25 Years of Art and Wisdom

25 Years of Art and Wisdom
May 23, 2019

In the musical world, breadth and depth are often mutually exclusive. But the powerhouse that is Steven Blier defies that assumption and countless others. Wolf Trap is truly fortunate to be one of the places that Steve has called home for over 25 summers.

First, the breadth. The selections performed in Wolf Trap Opera’s (WTO) “Blier Recitals” have displayed a relentless and surprising diversity over the 25 years—a total of 843 songs representing the music of over 270 composers. Ranging from the Brazilian songs of Haroldo Barbosa to the sweet opera arias of Michael Balfe and Amy Beach, from the erudite music of Paul Bowles to the chanson stylings of Jacques Brel, from the American Songbook rarities of “Nacio” Herb Brown to the classically arranged spirituals of Harry T. Burleigh, from The Beatles to The Bobs—the variety is limitless (and that’s just the “B”s…).

Then, the depth. Steve knows more about every single song he performs than most of us do about entire areas of our professional expertise. Audiences at The Barns have been fortunate to enjoy a sliver of that knowledge through his recital commentary. Not only does he understand the context and history of each song, its musical essence lives deep inside his bones. His particular fluency with Cuban music has always mystified me!

The same co-existence of variety with single-minded focus has characterized his work with the young artists of Wolf Trap Opera. Steve has informed the artistry (and rocked the worlds) of multiple generations of WTO singers—138 of them over this quarter-century. He has opened their minds to music they never would have encountered otherwise, and he has crushed their pre-conceived ideas of their limitations.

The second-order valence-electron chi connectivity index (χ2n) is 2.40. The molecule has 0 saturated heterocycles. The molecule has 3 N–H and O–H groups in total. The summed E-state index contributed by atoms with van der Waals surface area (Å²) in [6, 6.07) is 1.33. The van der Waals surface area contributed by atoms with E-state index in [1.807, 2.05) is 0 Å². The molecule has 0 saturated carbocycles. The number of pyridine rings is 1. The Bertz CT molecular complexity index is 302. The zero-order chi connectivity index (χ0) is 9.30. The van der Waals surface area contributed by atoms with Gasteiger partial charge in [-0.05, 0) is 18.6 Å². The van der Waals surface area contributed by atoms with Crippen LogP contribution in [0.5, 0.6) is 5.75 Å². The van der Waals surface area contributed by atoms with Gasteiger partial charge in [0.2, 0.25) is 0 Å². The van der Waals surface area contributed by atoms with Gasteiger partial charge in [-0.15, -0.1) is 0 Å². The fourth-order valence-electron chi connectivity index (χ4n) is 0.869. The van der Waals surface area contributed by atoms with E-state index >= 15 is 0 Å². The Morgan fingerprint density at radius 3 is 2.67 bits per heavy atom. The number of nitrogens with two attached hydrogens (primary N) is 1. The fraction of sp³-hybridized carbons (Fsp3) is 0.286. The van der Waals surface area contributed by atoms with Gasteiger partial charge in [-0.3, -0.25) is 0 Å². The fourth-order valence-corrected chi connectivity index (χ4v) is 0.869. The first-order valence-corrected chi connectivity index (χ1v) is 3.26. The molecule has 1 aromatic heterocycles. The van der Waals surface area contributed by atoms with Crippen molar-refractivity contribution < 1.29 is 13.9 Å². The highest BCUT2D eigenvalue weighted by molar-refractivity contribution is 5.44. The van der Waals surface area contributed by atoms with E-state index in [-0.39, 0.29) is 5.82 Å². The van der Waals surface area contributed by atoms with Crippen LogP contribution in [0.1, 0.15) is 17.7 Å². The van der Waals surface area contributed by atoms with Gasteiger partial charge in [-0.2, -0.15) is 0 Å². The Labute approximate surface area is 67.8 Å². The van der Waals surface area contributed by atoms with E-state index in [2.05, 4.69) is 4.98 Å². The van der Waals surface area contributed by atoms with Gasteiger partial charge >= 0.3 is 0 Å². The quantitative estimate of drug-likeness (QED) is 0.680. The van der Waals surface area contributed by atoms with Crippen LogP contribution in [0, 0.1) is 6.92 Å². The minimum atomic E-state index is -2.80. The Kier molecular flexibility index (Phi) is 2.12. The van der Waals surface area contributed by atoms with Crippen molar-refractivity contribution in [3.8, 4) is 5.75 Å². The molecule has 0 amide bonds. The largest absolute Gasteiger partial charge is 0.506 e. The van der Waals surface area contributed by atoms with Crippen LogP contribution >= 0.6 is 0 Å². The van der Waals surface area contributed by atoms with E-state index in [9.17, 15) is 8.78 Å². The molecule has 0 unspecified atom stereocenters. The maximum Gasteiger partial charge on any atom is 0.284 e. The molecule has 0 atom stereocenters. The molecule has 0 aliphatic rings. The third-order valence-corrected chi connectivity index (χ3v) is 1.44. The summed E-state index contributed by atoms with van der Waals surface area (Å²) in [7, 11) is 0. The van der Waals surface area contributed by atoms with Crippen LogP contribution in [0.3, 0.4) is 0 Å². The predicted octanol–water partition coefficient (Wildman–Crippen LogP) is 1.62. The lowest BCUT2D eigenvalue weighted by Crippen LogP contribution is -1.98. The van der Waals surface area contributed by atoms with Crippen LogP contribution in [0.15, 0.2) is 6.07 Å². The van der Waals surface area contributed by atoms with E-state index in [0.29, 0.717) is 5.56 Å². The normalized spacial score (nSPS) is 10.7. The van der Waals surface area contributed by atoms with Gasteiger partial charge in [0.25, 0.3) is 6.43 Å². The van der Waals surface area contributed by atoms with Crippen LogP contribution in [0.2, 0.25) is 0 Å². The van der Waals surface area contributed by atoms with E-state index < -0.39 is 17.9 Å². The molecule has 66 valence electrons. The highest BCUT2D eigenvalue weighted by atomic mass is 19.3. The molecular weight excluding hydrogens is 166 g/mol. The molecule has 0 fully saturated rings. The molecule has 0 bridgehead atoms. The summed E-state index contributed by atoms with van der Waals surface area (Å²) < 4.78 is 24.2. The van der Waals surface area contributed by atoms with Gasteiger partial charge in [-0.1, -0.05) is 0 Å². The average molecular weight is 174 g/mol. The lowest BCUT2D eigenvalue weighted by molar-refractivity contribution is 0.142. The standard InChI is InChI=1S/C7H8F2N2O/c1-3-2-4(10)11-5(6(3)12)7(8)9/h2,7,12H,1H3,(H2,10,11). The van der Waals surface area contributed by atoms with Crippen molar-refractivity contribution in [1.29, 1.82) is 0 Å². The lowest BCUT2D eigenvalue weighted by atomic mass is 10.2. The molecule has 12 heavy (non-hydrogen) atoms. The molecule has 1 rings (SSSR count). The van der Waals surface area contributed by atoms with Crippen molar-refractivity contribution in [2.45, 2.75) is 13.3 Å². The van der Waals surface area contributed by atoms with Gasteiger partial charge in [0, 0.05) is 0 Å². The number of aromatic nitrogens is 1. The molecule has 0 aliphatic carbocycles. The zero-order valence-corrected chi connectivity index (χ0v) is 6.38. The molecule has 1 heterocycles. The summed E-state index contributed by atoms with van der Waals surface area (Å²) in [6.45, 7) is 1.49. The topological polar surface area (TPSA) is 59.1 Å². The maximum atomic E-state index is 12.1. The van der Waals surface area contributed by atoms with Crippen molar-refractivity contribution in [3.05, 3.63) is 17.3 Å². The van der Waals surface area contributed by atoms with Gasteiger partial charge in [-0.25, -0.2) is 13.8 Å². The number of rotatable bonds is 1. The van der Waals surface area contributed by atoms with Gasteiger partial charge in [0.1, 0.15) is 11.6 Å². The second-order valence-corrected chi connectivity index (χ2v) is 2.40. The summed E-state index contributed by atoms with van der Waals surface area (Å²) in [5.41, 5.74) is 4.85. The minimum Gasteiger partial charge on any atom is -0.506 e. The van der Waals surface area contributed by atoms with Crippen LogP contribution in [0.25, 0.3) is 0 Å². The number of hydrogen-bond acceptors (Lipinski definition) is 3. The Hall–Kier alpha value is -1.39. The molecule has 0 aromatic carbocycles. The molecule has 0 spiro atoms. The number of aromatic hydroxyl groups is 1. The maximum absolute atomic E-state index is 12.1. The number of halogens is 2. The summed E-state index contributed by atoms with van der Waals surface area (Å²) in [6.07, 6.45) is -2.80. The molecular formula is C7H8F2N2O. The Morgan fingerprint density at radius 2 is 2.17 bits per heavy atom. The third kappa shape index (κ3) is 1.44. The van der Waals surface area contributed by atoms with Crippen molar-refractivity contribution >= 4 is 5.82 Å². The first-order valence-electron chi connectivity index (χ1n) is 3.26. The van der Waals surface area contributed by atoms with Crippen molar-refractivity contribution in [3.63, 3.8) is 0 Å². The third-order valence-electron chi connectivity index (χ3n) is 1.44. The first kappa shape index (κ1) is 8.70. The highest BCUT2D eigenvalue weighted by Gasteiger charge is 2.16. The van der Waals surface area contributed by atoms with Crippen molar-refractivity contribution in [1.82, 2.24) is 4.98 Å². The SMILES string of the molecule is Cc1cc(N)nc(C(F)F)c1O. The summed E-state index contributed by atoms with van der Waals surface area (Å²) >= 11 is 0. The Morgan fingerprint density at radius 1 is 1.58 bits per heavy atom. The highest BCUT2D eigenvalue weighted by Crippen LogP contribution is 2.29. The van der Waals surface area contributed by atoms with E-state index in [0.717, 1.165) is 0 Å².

Mezzo-soprano Kate Lindsey says, “From the moment Steven Blier came into my life at Wolf Trap in the summer of 2007, my musical life inexorably changed. In his years on the stage, he’s opened up a whole new way of concertizing while exploring and enlivening the art of the song recital. With his infinite charisma and knowledge, he’s built an unmatchable musical legacy. And it’s through the beauty of his collaboration with singers that we are continually inspired to grow and explore the breadth of our own artistic imaginations.”

Indeed, The Washington Post’s review of The Sweetest Past (2004) noted that Steve had the artists “offering something highly unusual for musicians at the beginning of their careers: performances whose greatest strength was musical imagination.”

2019 Filene Artist in Residence Lawrence Brownlee remarks, “Steve is not easily impressed. He is a consummate musician, and he is relentlessly on the path of bringing out the best in artists. With him, you can’t just “coast” on having a pretty voice or a promising career; he is never impressed because he knows you can always do more.”

I shall leave the last word to the late Joseph McLellan, the legendary music critic for The Washington Post for over three decades, in his 1998 review of Curtain Up: A Music Theatre Travelogue at The Barns: “For these unexpected treats and many more, the audience and the singers are indebted to (Steven) Blier, an entrepreneur whose curiosity and adventurous, wide-ranging tastes are as notable as his musicianship. At every one of his programs I have attended, I have not only been royally entertained, I have learned.”

I hope you will join us at The Barns on June 1 or 2 for a celebration of Steve Blier’s contributions to the flourishing artistic life of Wolf Trap Opera!

Written by: Kim Pensinger Witman, Vice President, Opera and Classical Programming (1997–2019)


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